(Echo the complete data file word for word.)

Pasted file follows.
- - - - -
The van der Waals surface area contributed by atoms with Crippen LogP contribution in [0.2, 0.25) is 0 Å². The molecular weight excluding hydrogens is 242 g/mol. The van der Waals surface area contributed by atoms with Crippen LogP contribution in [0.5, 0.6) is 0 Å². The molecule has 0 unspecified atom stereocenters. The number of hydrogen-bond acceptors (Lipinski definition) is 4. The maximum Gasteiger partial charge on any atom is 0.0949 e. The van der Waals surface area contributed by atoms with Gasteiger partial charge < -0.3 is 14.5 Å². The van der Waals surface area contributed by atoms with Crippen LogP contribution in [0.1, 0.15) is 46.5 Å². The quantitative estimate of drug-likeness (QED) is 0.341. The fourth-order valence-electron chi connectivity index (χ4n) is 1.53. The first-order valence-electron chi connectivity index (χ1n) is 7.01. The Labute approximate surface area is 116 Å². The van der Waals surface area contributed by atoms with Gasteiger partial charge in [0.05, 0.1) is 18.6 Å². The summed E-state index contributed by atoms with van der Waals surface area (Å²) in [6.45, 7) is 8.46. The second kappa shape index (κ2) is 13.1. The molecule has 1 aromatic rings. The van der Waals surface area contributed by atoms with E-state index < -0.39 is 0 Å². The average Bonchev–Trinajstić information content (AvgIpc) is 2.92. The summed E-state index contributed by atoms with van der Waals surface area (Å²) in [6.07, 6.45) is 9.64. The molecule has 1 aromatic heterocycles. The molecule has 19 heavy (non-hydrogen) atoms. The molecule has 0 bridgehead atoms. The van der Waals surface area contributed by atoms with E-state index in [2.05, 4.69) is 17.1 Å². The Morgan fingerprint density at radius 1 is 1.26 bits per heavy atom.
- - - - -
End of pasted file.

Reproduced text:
The van der Waals surface area contributed by atoms with Crippen LogP contribution in [0.2, 0.25) is 0 Å². The molecular weight excluding hydrogens is 242 g/mol. The van der Waals surface area contributed by atoms with Crippen LogP contribution in [0.5, 0.6) is 0 Å². The molecule has 0 unspecified atom stereocenters. The number of hydrogen-bond acceptors (Lipinski definition) is 4. The maximum Gasteiger partial charge on any atom is 0.0949 e. The van der Waals surface area contributed by atoms with Gasteiger partial charge < -0.3 is 14.5 Å². The van der Waals surface area contributed by atoms with Crippen LogP contribution in [0.1, 0.15) is 46.5 Å². The quantitative estimate of drug-likeness (QED) is 0.341. The fourth-order valence-electron chi connectivity index (χ4n) is 1.53. The first-order valence-electron chi connectivity index (χ1n) is 7.01. The Labute approximate surface area is 116 Å². The van der Waals surface area contributed by atoms with Gasteiger partial charge in [0.05, 0.1) is 18.6 Å². The summed E-state index contributed by atoms with van der Waals surface area (Å²) in [6.45, 7) is 8.46. The second kappa shape index (κ2) is 13.1. The molecule has 1 aromatic rings. The van der Waals surface area contributed by atoms with E-state index < -0.39 is 0 Å². The average Bonchev–Trinajstić information content (AvgIpc) is 2.92. The summed E-state index contributed by atoms with van der Waals surface area (Å²) in [6.07, 6.45) is 9.64. The molecule has 1 aromatic heterocycles. The molecule has 19 heavy (non-hydrogen) atoms. The molecule has 0 bridgehead atoms. The van der Waals surface area contributed by atoms with E-state index in [2.05, 4.69) is 17.1 Å². The Morgan fingerprint density at radius 1 is 1.26 bits per heavy atom.